Glucosamine, available from veterinarians, pet stores, and on-line shops, is often recommended for aging dogs with degenerative arthritis and cartilage problems. It is a dietary supplement that also helps reduce inflammation and retard cartilage damage. There are occasionally some side-effects, and dogs can become ill if they are given an overdose of glucosamine. However, the problems are minimal.
What are Glucosamine Tablets?
Glucosamine tablets for dogs contain glycosaminoglycans, which aid in building cartilage and in bolstering fluid in the joints. They should not be the only remedy for dogs suffering from osteoarthritis, but should be used in combination with mild exercise and weight control. The tablets can include cartilage from cows and sharks and crustacean chitin. Similar tablets are available at pharmacies for people. A typical dose for a 25-pound dog starts at roughly 500 mg of glucosamine and 400 mg of chondroitin. This is doubled for every 25 pounds of weight. Dosing frequency is typically daily initially, with tablets given less frequently after a few weeks. A veterinarian should be consulted for recommended dosage based on the dog.
Overdosing Has Minimal Problems
Glucosamine is considered a safe dietary supplement, with little to no side-effects. Mild stomach upsets and diarrhea have been reported. Dosing recommendations are listed on the product. The tablets are not licensed by the FDA, therefore dog owners should take care when purchasing glucosamine tablets, buying from quality manufacturers. There are generic, inexpensive products on the market that have not been patented and might not be as effective.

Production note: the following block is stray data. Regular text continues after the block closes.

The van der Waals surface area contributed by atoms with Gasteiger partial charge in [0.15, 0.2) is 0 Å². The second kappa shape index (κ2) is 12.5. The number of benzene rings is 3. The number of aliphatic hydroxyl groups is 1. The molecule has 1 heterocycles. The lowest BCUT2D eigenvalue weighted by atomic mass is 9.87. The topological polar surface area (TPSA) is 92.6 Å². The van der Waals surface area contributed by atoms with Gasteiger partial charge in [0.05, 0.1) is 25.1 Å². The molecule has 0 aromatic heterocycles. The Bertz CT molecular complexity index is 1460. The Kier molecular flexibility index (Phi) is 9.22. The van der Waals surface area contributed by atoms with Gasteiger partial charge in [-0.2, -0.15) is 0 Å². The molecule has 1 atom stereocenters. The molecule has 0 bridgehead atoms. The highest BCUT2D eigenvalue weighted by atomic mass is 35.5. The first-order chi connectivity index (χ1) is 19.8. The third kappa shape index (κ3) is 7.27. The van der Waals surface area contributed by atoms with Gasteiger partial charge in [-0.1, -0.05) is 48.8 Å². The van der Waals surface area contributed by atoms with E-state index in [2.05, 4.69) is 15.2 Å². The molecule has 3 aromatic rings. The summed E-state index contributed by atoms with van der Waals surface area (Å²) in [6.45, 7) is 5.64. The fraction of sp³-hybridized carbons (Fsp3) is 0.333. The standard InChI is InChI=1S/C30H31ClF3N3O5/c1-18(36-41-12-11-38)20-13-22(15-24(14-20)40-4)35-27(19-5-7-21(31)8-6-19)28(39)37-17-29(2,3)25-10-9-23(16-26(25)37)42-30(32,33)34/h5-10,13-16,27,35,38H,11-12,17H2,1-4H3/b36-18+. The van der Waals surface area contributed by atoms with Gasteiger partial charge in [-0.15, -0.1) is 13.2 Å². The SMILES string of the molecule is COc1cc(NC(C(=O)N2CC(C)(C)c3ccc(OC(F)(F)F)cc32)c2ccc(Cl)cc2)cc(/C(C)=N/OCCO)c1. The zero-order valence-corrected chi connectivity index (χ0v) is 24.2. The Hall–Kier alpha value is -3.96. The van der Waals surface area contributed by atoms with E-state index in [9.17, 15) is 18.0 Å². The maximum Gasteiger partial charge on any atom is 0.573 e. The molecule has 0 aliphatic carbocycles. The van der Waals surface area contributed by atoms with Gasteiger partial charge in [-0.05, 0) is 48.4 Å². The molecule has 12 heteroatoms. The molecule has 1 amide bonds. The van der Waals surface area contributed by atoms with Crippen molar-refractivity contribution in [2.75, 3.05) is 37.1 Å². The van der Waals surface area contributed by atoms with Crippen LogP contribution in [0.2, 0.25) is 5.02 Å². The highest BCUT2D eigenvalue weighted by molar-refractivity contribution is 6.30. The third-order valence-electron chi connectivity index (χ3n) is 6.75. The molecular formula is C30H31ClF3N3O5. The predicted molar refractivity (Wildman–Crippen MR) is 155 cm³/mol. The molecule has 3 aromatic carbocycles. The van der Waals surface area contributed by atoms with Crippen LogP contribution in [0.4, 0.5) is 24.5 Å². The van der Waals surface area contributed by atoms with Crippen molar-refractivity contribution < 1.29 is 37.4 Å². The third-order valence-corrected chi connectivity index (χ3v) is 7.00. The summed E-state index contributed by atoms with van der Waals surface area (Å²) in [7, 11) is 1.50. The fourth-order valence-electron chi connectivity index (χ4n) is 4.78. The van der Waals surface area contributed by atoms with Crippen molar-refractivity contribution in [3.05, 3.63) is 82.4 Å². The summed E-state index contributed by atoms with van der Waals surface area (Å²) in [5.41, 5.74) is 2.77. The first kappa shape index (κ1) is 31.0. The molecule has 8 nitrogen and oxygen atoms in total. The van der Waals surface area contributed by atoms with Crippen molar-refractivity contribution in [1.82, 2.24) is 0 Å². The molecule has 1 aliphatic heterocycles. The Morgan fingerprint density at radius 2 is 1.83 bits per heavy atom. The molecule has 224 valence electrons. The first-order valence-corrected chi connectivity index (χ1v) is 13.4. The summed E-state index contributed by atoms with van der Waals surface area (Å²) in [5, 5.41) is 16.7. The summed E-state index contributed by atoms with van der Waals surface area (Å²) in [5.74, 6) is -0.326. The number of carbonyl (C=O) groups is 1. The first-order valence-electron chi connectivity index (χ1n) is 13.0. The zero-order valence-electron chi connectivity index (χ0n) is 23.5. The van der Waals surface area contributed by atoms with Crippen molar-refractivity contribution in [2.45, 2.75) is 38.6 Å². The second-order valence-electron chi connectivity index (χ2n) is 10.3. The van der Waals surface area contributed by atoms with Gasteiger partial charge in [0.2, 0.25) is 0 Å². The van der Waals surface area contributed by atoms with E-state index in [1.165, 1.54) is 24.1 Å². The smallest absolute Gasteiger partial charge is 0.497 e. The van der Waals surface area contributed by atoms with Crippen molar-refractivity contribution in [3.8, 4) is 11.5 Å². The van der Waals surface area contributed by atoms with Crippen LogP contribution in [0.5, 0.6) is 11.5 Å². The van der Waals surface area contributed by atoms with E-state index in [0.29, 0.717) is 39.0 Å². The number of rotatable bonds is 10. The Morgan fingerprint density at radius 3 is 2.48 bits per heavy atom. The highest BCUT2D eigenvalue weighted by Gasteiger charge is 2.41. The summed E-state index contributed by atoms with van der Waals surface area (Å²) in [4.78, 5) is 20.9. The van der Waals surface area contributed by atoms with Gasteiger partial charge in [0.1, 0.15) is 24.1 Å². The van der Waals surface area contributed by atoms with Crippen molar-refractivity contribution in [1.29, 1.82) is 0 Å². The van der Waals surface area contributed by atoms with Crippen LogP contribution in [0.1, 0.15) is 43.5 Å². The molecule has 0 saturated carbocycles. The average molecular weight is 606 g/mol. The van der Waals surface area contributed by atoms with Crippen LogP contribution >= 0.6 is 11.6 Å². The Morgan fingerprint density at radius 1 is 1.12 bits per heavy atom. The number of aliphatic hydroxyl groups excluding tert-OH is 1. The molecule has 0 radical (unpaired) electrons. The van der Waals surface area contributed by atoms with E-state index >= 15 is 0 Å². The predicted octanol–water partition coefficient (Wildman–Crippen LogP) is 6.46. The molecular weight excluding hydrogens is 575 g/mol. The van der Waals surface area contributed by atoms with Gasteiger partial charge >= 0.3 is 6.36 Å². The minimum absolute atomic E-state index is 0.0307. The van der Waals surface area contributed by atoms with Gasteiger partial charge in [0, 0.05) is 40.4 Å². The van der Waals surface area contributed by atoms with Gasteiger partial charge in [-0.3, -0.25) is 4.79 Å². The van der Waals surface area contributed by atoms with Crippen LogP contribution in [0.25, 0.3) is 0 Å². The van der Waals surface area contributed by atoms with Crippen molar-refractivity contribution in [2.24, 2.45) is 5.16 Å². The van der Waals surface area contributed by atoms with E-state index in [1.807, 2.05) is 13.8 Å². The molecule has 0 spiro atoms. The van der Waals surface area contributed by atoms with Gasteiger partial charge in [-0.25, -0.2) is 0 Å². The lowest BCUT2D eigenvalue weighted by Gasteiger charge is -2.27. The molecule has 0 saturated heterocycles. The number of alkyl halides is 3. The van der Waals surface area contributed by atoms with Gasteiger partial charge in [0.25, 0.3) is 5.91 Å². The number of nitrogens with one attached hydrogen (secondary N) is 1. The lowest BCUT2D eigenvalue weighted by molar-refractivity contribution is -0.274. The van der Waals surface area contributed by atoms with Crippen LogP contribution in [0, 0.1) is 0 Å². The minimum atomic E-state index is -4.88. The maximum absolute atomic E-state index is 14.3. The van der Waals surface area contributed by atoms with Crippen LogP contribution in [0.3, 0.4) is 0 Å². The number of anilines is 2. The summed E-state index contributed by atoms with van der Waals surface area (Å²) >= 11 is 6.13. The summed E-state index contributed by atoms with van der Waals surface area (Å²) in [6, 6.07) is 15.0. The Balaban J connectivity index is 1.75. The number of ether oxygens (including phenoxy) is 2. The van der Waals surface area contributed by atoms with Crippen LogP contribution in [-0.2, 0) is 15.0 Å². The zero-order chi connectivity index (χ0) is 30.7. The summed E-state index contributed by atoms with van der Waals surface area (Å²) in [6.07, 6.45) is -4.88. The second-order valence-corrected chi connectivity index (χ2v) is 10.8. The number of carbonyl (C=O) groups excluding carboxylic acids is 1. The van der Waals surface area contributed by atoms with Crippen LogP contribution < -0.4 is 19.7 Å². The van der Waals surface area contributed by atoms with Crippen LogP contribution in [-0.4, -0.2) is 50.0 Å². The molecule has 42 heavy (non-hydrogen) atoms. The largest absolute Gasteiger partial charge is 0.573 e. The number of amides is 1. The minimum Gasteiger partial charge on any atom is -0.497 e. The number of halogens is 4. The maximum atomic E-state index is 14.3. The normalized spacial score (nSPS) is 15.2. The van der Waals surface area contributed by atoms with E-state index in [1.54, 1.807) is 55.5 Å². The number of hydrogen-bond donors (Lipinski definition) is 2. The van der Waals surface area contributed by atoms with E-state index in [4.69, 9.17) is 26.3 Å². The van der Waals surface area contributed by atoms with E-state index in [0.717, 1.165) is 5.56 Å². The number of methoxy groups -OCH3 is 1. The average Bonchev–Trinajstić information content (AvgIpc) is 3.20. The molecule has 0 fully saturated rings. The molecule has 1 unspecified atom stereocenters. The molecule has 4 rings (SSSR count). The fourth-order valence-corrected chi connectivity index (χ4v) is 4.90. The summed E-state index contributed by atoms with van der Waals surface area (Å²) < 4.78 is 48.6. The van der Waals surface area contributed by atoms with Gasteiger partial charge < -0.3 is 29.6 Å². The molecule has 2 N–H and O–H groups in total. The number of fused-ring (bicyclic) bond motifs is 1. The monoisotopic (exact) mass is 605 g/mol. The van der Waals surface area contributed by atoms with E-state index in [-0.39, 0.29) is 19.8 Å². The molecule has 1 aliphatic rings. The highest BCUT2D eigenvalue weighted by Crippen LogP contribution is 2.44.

Dogs With Diabetes Should Avoid Glucosamine
Dogs with diabetes should not be given pills or food with glucosamine unless approved by a veterinarian. The severity of the dog's diabetes can play a part. Glucosamine can block insulin formation and can trigger insulin resistance. As a result, sugar can build up to dangerous levels. Veterinarians might suggest lesser doses of glucosamine or might periodically monitor a diabetic dog's blood sugar while on glucosamine tablets.
The cost of glucosamine tablets and powders might be prohibitive for some dog owners. For example, a 50-pound dog could take $1.50 worth of supplements a day initially, until the dose is cut back. The dose is typically lowered after the first several weeks as the dog's condition improves.
Where to Buy Glucosamine
Glucosamine tablets for dogs can be purchased from veterinarians, at pet shops, and via many on-line suppliers. Many are sold under "joint relief" formulas. Dog owners should consult the ingredients and dosing information before administering them. In addition, some veterinarians recommend glucosamine products from pharmacies, which are packaged for human use. Veterinarians should be consulted for dosing information.
Always check with your veterinarian before changing your pet’s diet, medication, or physical activity routines. This information is not a substitute for a vet’s opinion.